As Good as Nude

Anne Hollander

  • Dressed in Fiction by Clair Hughes
    Berg, 214 pp, £17.99, December 2005, ISBN 1 84520 172 8

In Henry James and the Art of Dress (2001), Clair Hughes gave us a beautifully judged view of James’s delicate way with garments. She showed that he was capable of conveying the effect of an entire ensemble in a few well-chosen words, and of accurately rendering the way dress affects feeling. James, we learn, is at his most quicksilvery when writing about clothes. In Dressed in Fiction she has now expanded her field to take in the use of dress by other English novelists, beginning in 1724 with Defoe’s Roxana; or The Fortunate Mistress, and ending in 1984 with Anita Brookner’s Hôtel du Lac. In the final chapter, she tracks the way wedding dresses have been written about across the whole period. She concludes that the less the novelist says about the dress, the happier the marriage will be: a thorough description of the bride’s finery is a sure sign of forthcoming marital disaster.

This is an arresting thought. One counterexample occurs in Dombey and Son: the doomed Edith Granger becomes Mrs Dombey with no authorial word on what she is wearing (though the little girls watching from the street memorise her attire and dress up their dolls to match it). Dickens does, however, describe the bridegroom’s over-vivid outfit, and perhaps that will do for a warning. Hughes notes that Thackeray’s non-hero is similarly bedecked for his unpromising marriage in Pendennis.

There is no close study of a Dickens novel in Hughes’s book, perhaps because his sense of clothing was so theatrical and burlesque, so atypical in its focus on the fools and eccentrics in all social classes. Edith Granger’s elegance is too comme il faut to bear Dickensian description: he makes plain his boredom with clothed perfection by not describing it, while going on at length about any visible excess. Hughes, intent as she is on pinpointing her writers’ subtle care for sartorial meaning and feeling in a story, must think Dickens an unreliable example.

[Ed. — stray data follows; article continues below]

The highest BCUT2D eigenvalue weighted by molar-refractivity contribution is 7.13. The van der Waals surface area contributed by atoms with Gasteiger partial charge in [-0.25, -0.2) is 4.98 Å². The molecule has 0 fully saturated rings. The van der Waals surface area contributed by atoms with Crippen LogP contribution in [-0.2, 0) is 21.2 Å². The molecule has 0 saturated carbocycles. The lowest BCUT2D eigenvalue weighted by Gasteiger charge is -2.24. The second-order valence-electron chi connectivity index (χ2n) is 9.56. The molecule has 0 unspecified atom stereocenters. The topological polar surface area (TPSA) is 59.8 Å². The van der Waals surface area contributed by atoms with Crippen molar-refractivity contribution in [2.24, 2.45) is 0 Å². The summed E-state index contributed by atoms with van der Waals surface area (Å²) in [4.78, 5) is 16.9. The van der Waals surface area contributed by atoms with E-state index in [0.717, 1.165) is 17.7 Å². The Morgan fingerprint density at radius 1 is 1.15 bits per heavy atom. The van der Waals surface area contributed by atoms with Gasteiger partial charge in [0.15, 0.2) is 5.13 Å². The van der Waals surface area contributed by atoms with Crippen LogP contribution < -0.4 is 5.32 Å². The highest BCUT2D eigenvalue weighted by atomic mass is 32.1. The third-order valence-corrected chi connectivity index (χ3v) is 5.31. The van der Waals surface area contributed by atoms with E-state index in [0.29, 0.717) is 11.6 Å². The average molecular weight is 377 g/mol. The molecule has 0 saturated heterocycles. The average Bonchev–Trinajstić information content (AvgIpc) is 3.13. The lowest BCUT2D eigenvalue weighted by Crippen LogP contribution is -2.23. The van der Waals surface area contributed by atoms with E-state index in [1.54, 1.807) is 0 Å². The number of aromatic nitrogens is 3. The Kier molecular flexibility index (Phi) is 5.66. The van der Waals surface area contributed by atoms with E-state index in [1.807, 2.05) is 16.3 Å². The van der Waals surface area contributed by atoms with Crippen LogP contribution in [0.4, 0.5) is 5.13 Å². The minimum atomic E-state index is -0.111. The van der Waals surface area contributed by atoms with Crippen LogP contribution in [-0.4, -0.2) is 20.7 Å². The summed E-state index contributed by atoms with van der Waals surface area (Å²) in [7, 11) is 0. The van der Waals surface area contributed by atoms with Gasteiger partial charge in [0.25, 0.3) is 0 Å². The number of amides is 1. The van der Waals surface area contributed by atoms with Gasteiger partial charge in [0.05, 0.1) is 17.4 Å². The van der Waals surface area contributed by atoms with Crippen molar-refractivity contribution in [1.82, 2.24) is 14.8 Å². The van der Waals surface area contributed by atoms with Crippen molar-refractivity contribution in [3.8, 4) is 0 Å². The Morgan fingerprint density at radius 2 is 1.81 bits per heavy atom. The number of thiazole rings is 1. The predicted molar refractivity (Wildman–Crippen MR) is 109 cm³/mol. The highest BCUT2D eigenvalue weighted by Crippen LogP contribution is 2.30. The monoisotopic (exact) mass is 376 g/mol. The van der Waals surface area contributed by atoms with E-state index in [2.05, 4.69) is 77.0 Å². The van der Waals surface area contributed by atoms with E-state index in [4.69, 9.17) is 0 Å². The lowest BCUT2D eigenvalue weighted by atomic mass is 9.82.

A lack of detail in the description of a wedding dress, Hughes notes, is one way a writer can indicate a bride’s honesty of intent: too much care over appearances is an age-old literary sign of shallowness in men, and of much worse in women. In English and American fiction, an impression of sexual depravity, mental deficiency and amoral character could for generations be conveyed by describing a woman taking great pains over her toilette, to say nothing of using false hair and cosmetics. A smilingly seductive facial expression might connote the same things, as might a look of perfect indifference like Edith Granger’s or Lady Dedlock’s. Any feminine surface effect was expected to be deceitful and treacherous, including even the mask of facial expression.

The heroine of Roxana practises her deceit by assuming various costumes to further her adventurous career. But although Roxana abandons her children she’s a sympathetic character, displaying female resourcefulness and evenness of temper in the face of unforeseen calamity, as well as quickness of feeling and a respectable amount of conscience. She shows her underlying scruples by taking an unnecessary risk: she has kept a tell-tale Turkish masquerade costume in her trunk, even though she must sense it will bring her eventual exposure. Defoe must have calculated that Roxana’s well-to-do middle-class origins, from which she sinks before transcending them as a successful courtesan, would create sympathy in comfortable, novel-reading London girls destined not for adventure but for tedious marriage or irksome spinsterhood. Any of them might long to dress up as a fetchingly austere Quaker maiden or a wanton Oriental dancing-girl, the better to play a foreign prince’s gilded mistress and feel the illusory freedom of having many men her slaves but none her master – men who would offer worship, diamonds, everything but respectable boredom. Roxana finally recognises the value of the latter when it’s too late, but readers then and now would not want her crushed after her delightfully ruthless and lawless rise. Hughes finds that Roxana expresses the values of consumer capitalism, which were on the rise at the time it was written. The heroine is as hard-headed and hard-hearted about financial management as she is about seizing her chance with available men; but at the same time Defoe uses her dangerous secret dress – in the way Wilkie Collins used his woman in white’s dress – as a troubling sign of irrational forces at work.

During the 18th and 19th centuries, novelists began to use dress to evoke the inner life of characters, and to show the unconscious ways clothes affect wearer and viewer. Instead of merely describing their characters’ costumes, writers could suggest, more or less obliquely, how a character felt wearing and manipulating what he wore, how that affected his temper or behaviour, and how all this might affect other characters. Trollope, for example, has a man calling on a lady to propose marriage. Awkwardly, he looks around her little drawing-room for a place to put down his hat before beginning; the lady, and the reader, share his anxiety.

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